“Manchester. I’m moving it up on my list of places to visit. I would love to hear your life story. Remember to start where your parents meet.”

“Haven’t you heard that you can not ask a proper British girl personal questions unless you are her confidential friend?”

“No. That’s why I need to visit Manchester. How do I become your confidential friend?”

“First we need a proper introduction. Then we would meet socially over the course of several years. After this, we would share small confidences. For example, you might tell me in strict confidence that you don’t care for lime gelatin. Knowing that you had confided in me, I would feel free to tell you that I loath the color of my mother’s napkins.” She paused and pushed her long hair back over her shoulders. “If we keep these small secrets for several years, trust grows, new secrets are shared, and we find that we are confidential friends.”

“It must take years for a man and woman to learn enough about each other to get married. It’s a wonder that the English are ever able to reproduce at all. Are there any short-cuts?”

Bridget thought for a moment. “There is one way. You would need to tell me something about yourself that was either so embarrassing you would never want it revealed or so illegal that you would be imprisoned for life if I told the authorities. With this information, I would be honor-bound to immediately treat you as a confidential friend.”

“Can I just tell you my life story instead?”

“No. You are much too eager and the price is too low. I need to know that you have revealed something truly abominable before I can tell you anything about myself.”

“I’d prefer having something illegal to reveal, but my father caught me at every minor thing I did wrong as a kid. It didn’t allow me the freedom to progress naturally to petty theft, burglary, and then violent felony.” He paused and then smiled. “I’m forced to tell you the second most embarrassing thing I can think of about myself. You may run for the door after this, but I’ll risk it.” Brad shifted his weight on Pedro, took a deep breath, and adopted a serious face. “When I was eight years old, I regularly walked in my sleep. One night, I got up to go to the bathroom, but missed a turn and ended up in my parent’s closet. My father and mother woke up just in time to see me pee on my dad’s best shoes. The next morning I didn’t remember a thing.”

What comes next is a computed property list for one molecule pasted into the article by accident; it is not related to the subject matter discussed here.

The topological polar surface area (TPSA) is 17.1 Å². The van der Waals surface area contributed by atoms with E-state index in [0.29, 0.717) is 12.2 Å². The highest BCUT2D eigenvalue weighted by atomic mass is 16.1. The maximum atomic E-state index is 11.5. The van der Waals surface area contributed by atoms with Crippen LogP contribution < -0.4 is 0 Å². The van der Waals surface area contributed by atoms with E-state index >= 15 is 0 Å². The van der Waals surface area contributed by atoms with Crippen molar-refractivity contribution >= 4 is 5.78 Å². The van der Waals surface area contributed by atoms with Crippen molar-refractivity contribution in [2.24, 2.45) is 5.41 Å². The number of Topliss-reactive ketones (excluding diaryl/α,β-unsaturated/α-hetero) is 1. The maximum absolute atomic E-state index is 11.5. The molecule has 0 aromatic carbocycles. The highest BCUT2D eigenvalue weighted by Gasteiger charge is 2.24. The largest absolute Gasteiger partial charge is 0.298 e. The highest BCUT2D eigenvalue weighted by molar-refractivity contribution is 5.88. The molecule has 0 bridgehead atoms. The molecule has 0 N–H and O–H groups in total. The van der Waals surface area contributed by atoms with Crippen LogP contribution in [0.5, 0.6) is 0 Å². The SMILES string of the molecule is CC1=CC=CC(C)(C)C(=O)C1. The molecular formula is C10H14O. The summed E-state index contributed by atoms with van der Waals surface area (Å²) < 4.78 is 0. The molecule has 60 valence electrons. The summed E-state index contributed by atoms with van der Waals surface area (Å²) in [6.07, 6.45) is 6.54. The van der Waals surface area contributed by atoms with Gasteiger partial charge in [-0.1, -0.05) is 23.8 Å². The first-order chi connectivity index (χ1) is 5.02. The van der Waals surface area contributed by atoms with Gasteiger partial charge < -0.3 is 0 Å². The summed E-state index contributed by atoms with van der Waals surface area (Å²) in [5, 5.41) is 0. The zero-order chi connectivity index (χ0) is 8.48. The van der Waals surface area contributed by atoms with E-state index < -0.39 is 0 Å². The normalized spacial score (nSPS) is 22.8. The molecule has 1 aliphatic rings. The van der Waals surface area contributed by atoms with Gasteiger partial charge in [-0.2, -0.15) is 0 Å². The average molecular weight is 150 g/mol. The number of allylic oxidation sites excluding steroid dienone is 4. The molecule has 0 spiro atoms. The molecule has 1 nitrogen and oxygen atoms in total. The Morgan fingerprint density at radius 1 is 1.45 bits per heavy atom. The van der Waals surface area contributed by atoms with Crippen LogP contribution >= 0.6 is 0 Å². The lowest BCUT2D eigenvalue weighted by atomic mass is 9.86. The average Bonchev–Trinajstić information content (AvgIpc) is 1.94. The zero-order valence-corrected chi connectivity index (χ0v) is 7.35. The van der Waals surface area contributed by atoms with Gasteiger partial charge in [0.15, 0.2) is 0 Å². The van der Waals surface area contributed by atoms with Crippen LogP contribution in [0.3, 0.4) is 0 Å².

Bridgette nodded and said, “Assuming that this did not become a regular part of your behavior, your confidence was excellent. It is not so horrendous that you have scared me away, but it is sufficiently embarrassing that you will need to rely on my discretion.  I’m a little disappointed that you did not tell me the most embarrassing thing about you, but a little mystery is always very appealing. It’s only fair now that I tell my life’s story, but I’m afraid that after this build-up, it is bound to be disappointing.”

Bridgette told him how her parents met and courted, about her years in public school and then at Oxford, and a little about her younger brother and sister still in England. She told him about playing goalie for the soccer team at Oxford and, more recently, on a club team in Boston. There was nothing really extraordinary about her background, but Brad was not disappointed. He listened to her accent and watched her hands accompany her speech for as long as she was willing to talk.

When she ran out of material, Brad felt obliged to say a little about himself, covering only the basics. He’d grown up in Newton, just outside Boston. When it came time for college, he decided to try the West Coast. His degree was in computer science from Berkeley. It had been harder to find a job in Boston, but he found that the pubs were too far apart in California.

As the late afternoon became evening, one of Bridgette’s friends came to the bar to tell her they were leaving for dinner. As her friend returned to their table, Bridgette told Brad that it was time for her to go.

“Is there a Mr. Bridgette that I need to challenge to a duel before I can see you again?”

“Currently unattached. How about you?”

“I’m married with eight children, but they are very understanding about my dating. Can I call you?”

She took a pen from the bar and wrote her name and telephone number on a napkin. “I wrote my name on this so you won’t confuse it with the other telephone numbers you collect tonight.” She pushed the napkin across the bar to him.

“I came in here angry and depressed, but now I’m feeling pretty okay. Better than okay, actually. The beer helped, but I think your company was what really did the trick.”

Bridgette looked at him a moment and then asked, “Do you want to get some dinner? My friends are going to Bertucci’s to get Pizza, but I’d rather go to Betty’s Wok and have noodles.”

“Betty’s Wok is my favorite,” said Brad.

“Or we could go to China Pearl if you would rather have Mandarin.”

“China Pearl is my favorite too.”

“An easy man to please. Good. Let’s make it Betty’s; we can walk from here. I’ll tell my friends to go on without me.”